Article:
The Pond Diary 2006
March (part 1)
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1 March - Just a short note to say that the pond was covered with ice this morning. With the air temperature not getting up above 4C on a sunny day, most of the ice was still there at the end of the day.
The rough appearance of the ice in this picture was produced as a result of last night's brief snow shower falling before the ice had hardened.
When I took these photographs at around 8.30am I could see frogs moving about under the ice, although I couldn't get a photograph of the, so instead, I recorded these bubbles of air trapped under the ice.
3 March - Another cold night meant that the pond was frozen over again this morning, although as happened yesterday, bright sunshine helped melt parts of the ice cover during the day. Tonight, those areas are largely coated again.
The southern edge of the pond (at the left of the picture above) has remained frozen since the 1st, and the fall of snow pictured above has given that edge quite a bumpy texture, enough to turn into an abstract this image of two frogs in amplexus.
If you look at the larger image you'll see a second picture taken after they moved in which the second frog is clearer to see!
This second pair was photographed under the thinner ice on the other side of the pond. The bluish colouration around their eyes is due to the third eyelid (nictitating membrane) that is drawn up over the eye to protect it under water.
The 'lumpy' ice described above had me checking the shallow end of the pond very carefully because when a torch is shone at it, it looks remarkably like frogspawn, especially as the duckweed casts small, dark and round shadows!
6 March - The cold spell seems to be over, and today the last ice has disappeared from the big pond - no spawn yet.
With so many frogs submerged, it's not possible to do a head count but There do not seem to be the large numbers that we were seeing at this time last year. The weather is about to turn wet, and milder over the next couple of days, so we may get more arrivals soon.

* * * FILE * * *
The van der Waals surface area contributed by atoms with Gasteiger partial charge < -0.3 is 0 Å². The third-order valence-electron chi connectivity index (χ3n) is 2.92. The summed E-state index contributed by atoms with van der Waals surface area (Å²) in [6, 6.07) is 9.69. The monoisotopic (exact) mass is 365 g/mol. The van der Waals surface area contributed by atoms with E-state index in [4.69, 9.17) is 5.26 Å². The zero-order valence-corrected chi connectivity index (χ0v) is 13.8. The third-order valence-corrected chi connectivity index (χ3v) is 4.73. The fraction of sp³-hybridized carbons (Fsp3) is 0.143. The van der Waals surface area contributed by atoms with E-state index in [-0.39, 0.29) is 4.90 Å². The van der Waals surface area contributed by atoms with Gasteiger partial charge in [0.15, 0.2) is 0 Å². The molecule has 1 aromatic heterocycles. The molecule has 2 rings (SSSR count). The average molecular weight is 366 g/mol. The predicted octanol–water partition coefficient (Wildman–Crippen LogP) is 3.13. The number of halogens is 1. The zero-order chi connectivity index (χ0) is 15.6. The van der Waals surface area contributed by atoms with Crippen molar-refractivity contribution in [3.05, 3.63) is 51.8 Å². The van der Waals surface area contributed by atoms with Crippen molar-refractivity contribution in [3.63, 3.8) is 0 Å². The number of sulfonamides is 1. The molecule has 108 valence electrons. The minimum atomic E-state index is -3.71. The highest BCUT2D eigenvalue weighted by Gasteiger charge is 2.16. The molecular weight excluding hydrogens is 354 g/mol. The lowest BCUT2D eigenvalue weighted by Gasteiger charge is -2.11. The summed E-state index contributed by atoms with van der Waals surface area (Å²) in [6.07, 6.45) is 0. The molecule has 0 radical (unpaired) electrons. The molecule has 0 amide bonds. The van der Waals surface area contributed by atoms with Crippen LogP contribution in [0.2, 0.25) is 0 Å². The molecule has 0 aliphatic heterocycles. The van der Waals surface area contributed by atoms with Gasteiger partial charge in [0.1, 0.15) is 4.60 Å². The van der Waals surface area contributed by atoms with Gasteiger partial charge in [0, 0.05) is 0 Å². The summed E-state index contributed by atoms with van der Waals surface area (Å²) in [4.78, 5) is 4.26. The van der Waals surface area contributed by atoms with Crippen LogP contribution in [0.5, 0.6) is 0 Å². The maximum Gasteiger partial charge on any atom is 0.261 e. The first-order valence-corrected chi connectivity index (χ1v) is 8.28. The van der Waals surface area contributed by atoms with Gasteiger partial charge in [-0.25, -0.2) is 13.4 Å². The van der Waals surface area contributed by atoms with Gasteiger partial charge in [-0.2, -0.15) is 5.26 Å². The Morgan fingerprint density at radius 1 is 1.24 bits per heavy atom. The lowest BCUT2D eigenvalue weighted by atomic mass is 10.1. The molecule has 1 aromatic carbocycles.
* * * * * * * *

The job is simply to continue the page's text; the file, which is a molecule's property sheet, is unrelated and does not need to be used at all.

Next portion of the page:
When I checked the pond at around 8pm I could also see two newts including this one that stayed near the surface long enough to get just this one picture.
When I took a quick look at around 9pm (when the rain had almost stopped) I counted 67 frogs either visible in the water or, like this pair, out on the bank.
We could be getting close to spawning at last if the present mild spell continues.
8 March - Another dull, largely wet day, and mild. The temperature has been rising since lunchtime yesterday, when it was 4C. Overnight it got up to just over 8C at 8am and reached 11C by noon, where it has stayed all afternoon.
These conditions are certainly to the frog's liking, and, with a rough count of over 70 now, they have been splashing about all day. Mind you, we seen to be in the usual situation of a lot of male frogs waiting impatiently for suitable partners to arrive, and ready to grab just about anything that moves.
This picture shows one section of the bank with (presumably) male frogs either looking out from the water, or out on the bank to investigate anything moving in the undergrowth - and they are not interested in food at the moment!
On the other side of the pond where the bank is grassy, and steeper, frogs climb up to peer over the top, like this one, maintaining its vigil for at least a couple of hours this afternoon.
Just occasionally you catch sight of a successful male. This pair have stayed in the same spot for the best part of four hours while other frogs come and go in the water below them. They are not being noticed because they are staying absolutely still.
In the water it's a different story. This group have been rolling around the big pond all day, with other males attempting to also get a grip on the female.
Her 'hands' can be seen from the house, and her abdomen is greatly distended, suggesting that spawning may not be long coming.
9 March - Spawning has started
Looking back through my diaries suggests that spawning should take place in the last few days of February, but is likely to be delayed by the cold snaps that often hit us around that time. The spawning dates recorded so far: 2001 - 6 March; 2002 - 26 Feb; 2003 - 26 Feb; 2004 - 29 Feb false start and then 5 March; 2005 - 12 March.